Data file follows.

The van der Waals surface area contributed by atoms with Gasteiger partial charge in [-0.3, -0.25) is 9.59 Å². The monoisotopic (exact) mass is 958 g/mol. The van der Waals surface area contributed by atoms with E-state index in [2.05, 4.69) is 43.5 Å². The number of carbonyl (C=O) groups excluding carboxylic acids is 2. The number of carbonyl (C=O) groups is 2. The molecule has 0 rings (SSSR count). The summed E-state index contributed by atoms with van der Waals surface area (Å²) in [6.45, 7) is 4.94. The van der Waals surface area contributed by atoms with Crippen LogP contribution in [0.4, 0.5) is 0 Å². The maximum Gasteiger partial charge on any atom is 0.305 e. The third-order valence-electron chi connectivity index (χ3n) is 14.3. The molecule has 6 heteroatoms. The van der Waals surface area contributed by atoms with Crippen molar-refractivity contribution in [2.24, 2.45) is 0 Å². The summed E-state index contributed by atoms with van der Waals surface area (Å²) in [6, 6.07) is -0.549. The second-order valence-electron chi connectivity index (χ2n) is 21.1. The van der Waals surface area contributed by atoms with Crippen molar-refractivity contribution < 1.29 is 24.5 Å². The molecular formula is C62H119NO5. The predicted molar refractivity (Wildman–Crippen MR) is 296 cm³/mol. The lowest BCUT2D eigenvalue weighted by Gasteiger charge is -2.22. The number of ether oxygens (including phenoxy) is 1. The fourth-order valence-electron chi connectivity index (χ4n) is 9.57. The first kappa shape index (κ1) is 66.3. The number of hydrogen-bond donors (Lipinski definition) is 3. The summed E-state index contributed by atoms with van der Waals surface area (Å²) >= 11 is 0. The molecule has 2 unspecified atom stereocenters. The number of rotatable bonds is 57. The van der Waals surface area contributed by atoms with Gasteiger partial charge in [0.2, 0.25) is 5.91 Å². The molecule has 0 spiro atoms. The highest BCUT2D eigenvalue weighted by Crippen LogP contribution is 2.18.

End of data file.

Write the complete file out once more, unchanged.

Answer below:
The van der Waals surface area contributed by atoms with Gasteiger partial charge in [-0.3, -0.25) is 9.59 Å². The monoisotopic (exact) mass is 958 g/mol. The van der Waals surface area contributed by atoms with E-state index in [2.05, 4.69) is 43.5 Å². The number of carbonyl (C=O) groups excluding carboxylic acids is 2. The number of carbonyl (C=O) groups is 2. The molecule has 0 rings (SSSR count). The summed E-state index contributed by atoms with van der Waals surface area (Å²) in [6.45, 7) is 4.94. The van der Waals surface area contributed by atoms with Crippen LogP contribution in [0.4, 0.5) is 0 Å². The maximum Gasteiger partial charge on any atom is 0.305 e. The third-order valence-electron chi connectivity index (χ3n) is 14.3. The molecule has 6 heteroatoms. The van der Waals surface area contributed by atoms with Crippen molar-refractivity contribution in [2.24, 2.45) is 0 Å². The summed E-state index contributed by atoms with van der Waals surface area (Å²) in [6, 6.07) is -0.549. The second-order valence-electron chi connectivity index (χ2n) is 21.1. The van der Waals surface area contributed by atoms with Crippen molar-refractivity contribution < 1.29 is 24.5 Å². The molecular formula is C62H119NO5. The predicted molar refractivity (Wildman–Crippen MR) is 296 cm³/mol. The lowest BCUT2D eigenvalue weighted by Gasteiger charge is -2.22. The number of ether oxygens (including phenoxy) is 1. The fourth-order valence-electron chi connectivity index (χ4n) is 9.57. The first kappa shape index (κ1) is 66.3. The number of hydrogen-bond donors (Lipinski definition) is 3. The summed E-state index contributed by atoms with van der Waals surface area (Å²) >= 11 is 0. The molecule has 2 unspecified atom stereocenters. The number of rotatable bonds is 57. The van der Waals surface area contributed by atoms with Gasteiger partial charge in [0.2, 0.25) is 5.91 Å². The molecule has 0 spiro atoms. The highest BCUT2D eigenvalue weighted by Crippen LogP contribution is 2.18.